I’ve been diving back into the world of pregnancy since starting to work with Bloom Technologies.
My first challenge – analyze my birth story against all scientific and medical definitions at my disposal and decide if my labor progression classified as “normal”.
(Spoiler alert: it’s really freaking hard to tell.)
Here’s the story:
I am a scientist. But I also work in Berkeley, CA. And it was only a matter of time before these worlds collided…
Let’s talk about the science behind a very popular pregnancy herbal supplement – Raspberry Leaf Tea.
(My prenatal yoga instructor is not going to be happy with me.)
Though I proudly bought my Prenatal Vitamins, Ovulation tests, and pregnancy pee sticks, I hid my “Mother to Be” tea underneath a red pepper on the supermarket conveyor belt the other day. Yes, I bought the tea but I am still conflicted about buying into the concept that a tea can magically (uh, I mean biologically) strengthen a uterus.
In addition to the gushing words from my yoga instructor, the internet offers up unlimited gems about the stuff. These words of wisdom range from the very appealing – “It strengthens the uterus and pelvic muscles which leads to shorter and easier labors” to the anecdotal – “…my sister’s sister took it at 35 weeks and had her baby within 48 hours” to the very confident “Has been shown to concentrate the effects of contractions to make them more effective”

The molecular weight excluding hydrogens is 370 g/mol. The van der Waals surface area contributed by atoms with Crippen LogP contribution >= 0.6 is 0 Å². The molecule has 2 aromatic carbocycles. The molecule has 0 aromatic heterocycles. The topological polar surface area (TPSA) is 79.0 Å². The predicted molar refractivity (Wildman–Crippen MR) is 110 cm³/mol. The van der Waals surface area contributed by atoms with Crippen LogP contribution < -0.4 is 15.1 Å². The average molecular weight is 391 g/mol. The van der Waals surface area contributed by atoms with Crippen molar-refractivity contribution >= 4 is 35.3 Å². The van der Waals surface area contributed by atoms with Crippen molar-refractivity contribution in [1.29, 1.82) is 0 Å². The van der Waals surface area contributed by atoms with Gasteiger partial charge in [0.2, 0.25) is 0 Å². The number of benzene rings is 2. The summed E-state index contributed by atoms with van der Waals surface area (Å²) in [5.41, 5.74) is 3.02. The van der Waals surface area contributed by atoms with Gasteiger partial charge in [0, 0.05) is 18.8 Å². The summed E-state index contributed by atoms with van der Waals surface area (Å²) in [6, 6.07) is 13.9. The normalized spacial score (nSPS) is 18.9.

Alright then, challenge accepted! Time to dig up some scientific evidence for these claims.
So, can raspberry leaf tea do all these amazing things the internet claims it can: strengthen the uterus, shorten labor, decrease assisted delivery, and so on?
Well, despite this supplement being a fan favorite over in the midwife community (63% of American midwives recommend this supplement to stimulate labor ), overall it seems like the jury is still out as to its pro’s and con’s.
A very comprehensive scientific literature search by Holst et al. in 2009  found only six studies testing the effects of the tea in a lab, with non-human or petri dish subjects, and only five studies that took place in the clinic. I do want to note that the small number of studies unveiled was not for lack of trying – these authors including an obscure paper from 1941 that only included three women! Anyway, the lab studies were mixed. Overall, raspberry leaf tea was shown to facilitate more rhythmic contractions in uterine tissue but also showed conflicted toning and relaxing effects. The five clinical studies did not reveal any strong effects of the elixir (positive or negative) in humans. Some studies did show a shorter first or second stage of labor but the tea only knocked off a few minutes (wow!) and one study showed shorter gestation length… but only by a couple of days (insert more sarcastic enthusiasm).